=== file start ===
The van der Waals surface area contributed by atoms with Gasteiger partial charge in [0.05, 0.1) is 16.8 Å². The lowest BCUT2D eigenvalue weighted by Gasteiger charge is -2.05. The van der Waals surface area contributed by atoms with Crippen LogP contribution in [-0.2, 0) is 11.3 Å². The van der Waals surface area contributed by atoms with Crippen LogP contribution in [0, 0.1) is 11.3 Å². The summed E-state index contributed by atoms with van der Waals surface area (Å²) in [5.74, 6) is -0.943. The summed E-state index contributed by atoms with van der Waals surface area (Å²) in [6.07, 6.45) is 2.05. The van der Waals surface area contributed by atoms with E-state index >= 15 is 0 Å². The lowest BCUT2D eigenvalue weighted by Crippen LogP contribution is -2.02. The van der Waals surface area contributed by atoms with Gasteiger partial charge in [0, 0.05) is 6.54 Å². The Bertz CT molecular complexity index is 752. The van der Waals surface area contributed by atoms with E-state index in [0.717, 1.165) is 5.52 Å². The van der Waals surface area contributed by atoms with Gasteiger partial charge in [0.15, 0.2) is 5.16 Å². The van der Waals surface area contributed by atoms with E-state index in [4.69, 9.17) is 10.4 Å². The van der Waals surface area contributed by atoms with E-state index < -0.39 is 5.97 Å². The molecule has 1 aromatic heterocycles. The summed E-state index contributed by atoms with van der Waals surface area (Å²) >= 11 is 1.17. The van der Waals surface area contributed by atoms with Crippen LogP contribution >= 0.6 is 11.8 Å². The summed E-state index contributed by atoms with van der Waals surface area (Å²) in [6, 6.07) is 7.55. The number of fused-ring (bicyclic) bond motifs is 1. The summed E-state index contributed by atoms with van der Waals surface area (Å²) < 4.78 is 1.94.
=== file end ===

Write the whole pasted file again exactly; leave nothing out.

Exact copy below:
The van der Waals surface area contributed by atoms with Gasteiger partial charge in [0.05, 0.1) is 16.8 Å². The lowest BCUT2D eigenvalue weighted by Gasteiger charge is -2.05. The van der Waals surface area contributed by atoms with Crippen LogP contribution in [-0.2, 0) is 11.3 Å². The van der Waals surface area contributed by atoms with Crippen LogP contribution in [0, 0.1) is 11.3 Å². The summed E-state index contributed by atoms with van der Waals surface area (Å²) in [5.74, 6) is -0.943. The summed E-state index contributed by atoms with van der Waals surface area (Å²) in [6.07, 6.45) is 2.05. The van der Waals surface area contributed by atoms with E-state index >= 15 is 0 Å². The lowest BCUT2D eigenvalue weighted by Crippen LogP contribution is -2.02. The van der Waals surface area contributed by atoms with Gasteiger partial charge in [0, 0.05) is 6.54 Å². The Bertz CT molecular complexity index is 752. The van der Waals surface area contributed by atoms with E-state index in [0.717, 1.165) is 5.52 Å². The van der Waals surface area contributed by atoms with Gasteiger partial charge in [0.15, 0.2) is 5.16 Å². The van der Waals surface area contributed by atoms with E-state index in [4.69, 9.17) is 10.4 Å². The van der Waals surface area contributed by atoms with E-state index < -0.39 is 5.97 Å². The molecule has 1 aromatic heterocycles. The summed E-state index contributed by atoms with van der Waals surface area (Å²) >= 11 is 1.17. The van der Waals surface area contributed by atoms with Crippen LogP contribution >= 0.6 is 11.8 Å². The summed E-state index contributed by atoms with van der Waals surface area (Å²) in [6, 6.07) is 7.55. The number of fused-ring (bicyclic) bond motifs is 1. The summed E-state index contributed by atoms with van der Waals surface area (Å²) < 4.78 is 1.94.